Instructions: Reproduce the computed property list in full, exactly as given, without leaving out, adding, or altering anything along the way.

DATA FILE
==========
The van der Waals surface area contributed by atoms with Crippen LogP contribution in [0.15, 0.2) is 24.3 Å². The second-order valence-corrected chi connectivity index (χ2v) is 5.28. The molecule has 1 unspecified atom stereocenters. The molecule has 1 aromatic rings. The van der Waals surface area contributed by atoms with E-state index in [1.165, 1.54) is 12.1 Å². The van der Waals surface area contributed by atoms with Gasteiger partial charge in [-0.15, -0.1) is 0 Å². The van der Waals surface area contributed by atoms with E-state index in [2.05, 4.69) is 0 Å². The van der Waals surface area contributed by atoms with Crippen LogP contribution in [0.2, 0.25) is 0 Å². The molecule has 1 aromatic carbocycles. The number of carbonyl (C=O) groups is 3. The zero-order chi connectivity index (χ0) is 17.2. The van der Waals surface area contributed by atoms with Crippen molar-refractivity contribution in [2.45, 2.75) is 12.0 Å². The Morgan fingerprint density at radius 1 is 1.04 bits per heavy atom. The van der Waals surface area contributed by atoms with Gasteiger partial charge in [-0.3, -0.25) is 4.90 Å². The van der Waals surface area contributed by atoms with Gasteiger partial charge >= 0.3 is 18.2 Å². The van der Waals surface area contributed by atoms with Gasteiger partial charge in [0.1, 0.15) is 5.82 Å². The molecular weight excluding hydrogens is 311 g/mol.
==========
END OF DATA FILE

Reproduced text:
The van der Waals surface area contributed by atoms with Crippen LogP contribution in [0.15, 0.2) is 24.3 Å². The second-order valence-corrected chi connectivity index (χ2v) is 5.28. The molecule has 1 unspecified atom stereocenters. The molecule has 1 aromatic rings. The van der Waals surface area contributed by atoms with E-state index in [1.165, 1.54) is 12.1 Å². The van der Waals surface area contributed by atoms with Gasteiger partial charge in [-0.15, -0.1) is 0 Å². The van der Waals surface area contributed by atoms with E-state index in [2.05, 4.69) is 0 Å². The van der Waals surface area contributed by atoms with Crippen LogP contribution in [0.2, 0.25) is 0 Å². The molecule has 1 aromatic carbocycles. The number of carbonyl (C=O) groups is 3. The zero-order chi connectivity index (χ0) is 17.2. The van der Waals surface area contributed by atoms with Crippen molar-refractivity contribution in [2.45, 2.75) is 12.0 Å². The Morgan fingerprint density at radius 1 is 1.04 bits per heavy atom. The van der Waals surface area contributed by atoms with Gasteiger partial charge in [-0.3, -0.25) is 4.90 Å². The van der Waals surface area contributed by atoms with Gasteiger partial charge >= 0.3 is 18.2 Å². The van der Waals surface area contributed by atoms with Gasteiger partial charge in [0.1, 0.15) is 5.82 Å². The molecular weight excluding hydrogens is 311 g/mol.